Melbourne, the food capital of Australia, where multi-cultural cuisines reign supreme. You've arrived at a food blog where good food has no boundaries - be it restaurants, cafes, takeaway joints and any other eating places. Recipes to try out with successes and failures blogged to no shame. The focus is on authentic Asian (Singapore) food found right here in the heart of Melbourne. Just remember, the best dining experience could surprise your tastebuds when you least expect it. Get ready to be surprised on my food journey. Bon Appétit!

Monday, August 9, 2010

Dragon Boat - Yum Cha Review

Dragon Boat Restaurant
203 Little Bourke St
Melbourne VIC 3000
(03) 9662 2733

 


It was a little late in the day for lunch but too early for dinner. At about 3pm, S and I wandered along Little Bourke St in Chinatown on Sat hoping for a quick bite after catching up with friends since 11.30am that day. We've been to Dragon Boat several times, and although perfectly acceptable Yum Cha, it's nothing to write home about. On this trip, we were actually pleasantly surprised to see they will be serving trolley Yum Cha till about 5 that day. We went in and were seated at a table leaning against a glass barrier for another floor just a couple of steps up. There were a fair few people in the restaurant still and more coming in despite the rather unusual hour for meals.  

Woefully, the selection was extremely limited so no century egg congee, no sweet beancurd, no deep-fried prawn beancurd roll, no lor mai kai or glutinous rice. We did manage to order some dim sum staples though. The tea we chose was chrysanthemum, and after letting it sit for a while, S poured the tea out to a tiny cup filled with what looked like hot plain water. Never mind, sometimes tea can be colourless but full of flavour. So we took a sniff, hmmm...no delightful aroma, not good. But it's ok, we took a sip of our ahh...water and looked at each other. Alright, there's no hiding it, we were just drinking plain hot water.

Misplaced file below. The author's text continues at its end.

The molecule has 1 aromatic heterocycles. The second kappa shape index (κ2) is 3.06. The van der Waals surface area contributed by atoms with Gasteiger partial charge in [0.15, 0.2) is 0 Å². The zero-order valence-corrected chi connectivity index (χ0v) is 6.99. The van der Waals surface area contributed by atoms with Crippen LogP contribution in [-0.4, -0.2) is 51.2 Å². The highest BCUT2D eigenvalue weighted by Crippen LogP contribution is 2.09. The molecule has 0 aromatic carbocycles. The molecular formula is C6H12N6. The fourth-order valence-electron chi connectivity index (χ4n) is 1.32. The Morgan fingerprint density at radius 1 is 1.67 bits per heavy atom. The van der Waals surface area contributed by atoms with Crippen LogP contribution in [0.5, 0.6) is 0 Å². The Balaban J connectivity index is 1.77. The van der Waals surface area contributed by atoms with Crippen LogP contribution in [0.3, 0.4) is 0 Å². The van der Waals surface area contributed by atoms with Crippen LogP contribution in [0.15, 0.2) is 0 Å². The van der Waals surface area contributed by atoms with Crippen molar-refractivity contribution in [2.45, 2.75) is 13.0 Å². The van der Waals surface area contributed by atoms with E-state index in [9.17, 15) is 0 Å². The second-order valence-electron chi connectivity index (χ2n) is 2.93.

But one thing we so insist on at a dim sum outing is some fragrant chilli oil filled with scintillating dried chilli, slightly bitter but oh-so-fried pieces of shallots, garlic for that punch of flavour and of course, that thin layer of oil for dipping into all that combination of spicy saliva-inducing goodness. The bespectacled waiter nodded curtly at us ("annoying people, eating at this time and asking for free condiments, making me walk all the way to the counter to get it, well, I'll show them!"). The result was a little saucer with pure chilli oil. Okaaay. S and I almost thought it was a joke, but one look at the waiter we knew the guy's not capable of any attempt at humour. It was literally oil with a slight tinge of orange and that's it. As we've learnt with the chrysanthemum tea, do judge a poop, I mean book, by its appearance. It tasted bland. Alrighty.


First up, scallop dumplings. The waitress laughed and appeared a bit embarrassed by the selection left and said it's just this time you know. Well ok. 


Really love scallop dumplings. They always have the soft translucent texture of skin that allows one a peek of the juicy mix of scallop and prawn within the little sacs of treasure. Upon biting into the slightly chewy but soft outer layer, one can expect a mouthful of savoury sweetness from the filling of the dumpling in an explosion of textural sensation and delightful taste, even from those frozen dumplings you can get from an Asian supermarket.


Except these ones.


The edges where you see it at the top was hard to the point of being plasticky and the actual wrap was pretty rubbery and the taste weirdly tasted the same. The filling was decent enough but dry and you get more prawn and only some shreds of scallop. I'm not sure whether it was the hour we went hence the drying of both the wrap and filling, which would have been a credible excuse if they were offering it with massive discounts for serving food past basic restaurant standard. And even so, I would still not have taken up such an offer. In any case, we paid full price so it's not as if they were doing us a favour by "allowing" us to eat at this time seeing as their sign displayed Yum Cha service till 5pm anyway. The dumplings were unacceptable and we had to discard most of the skin and the fillings that were stuck to it.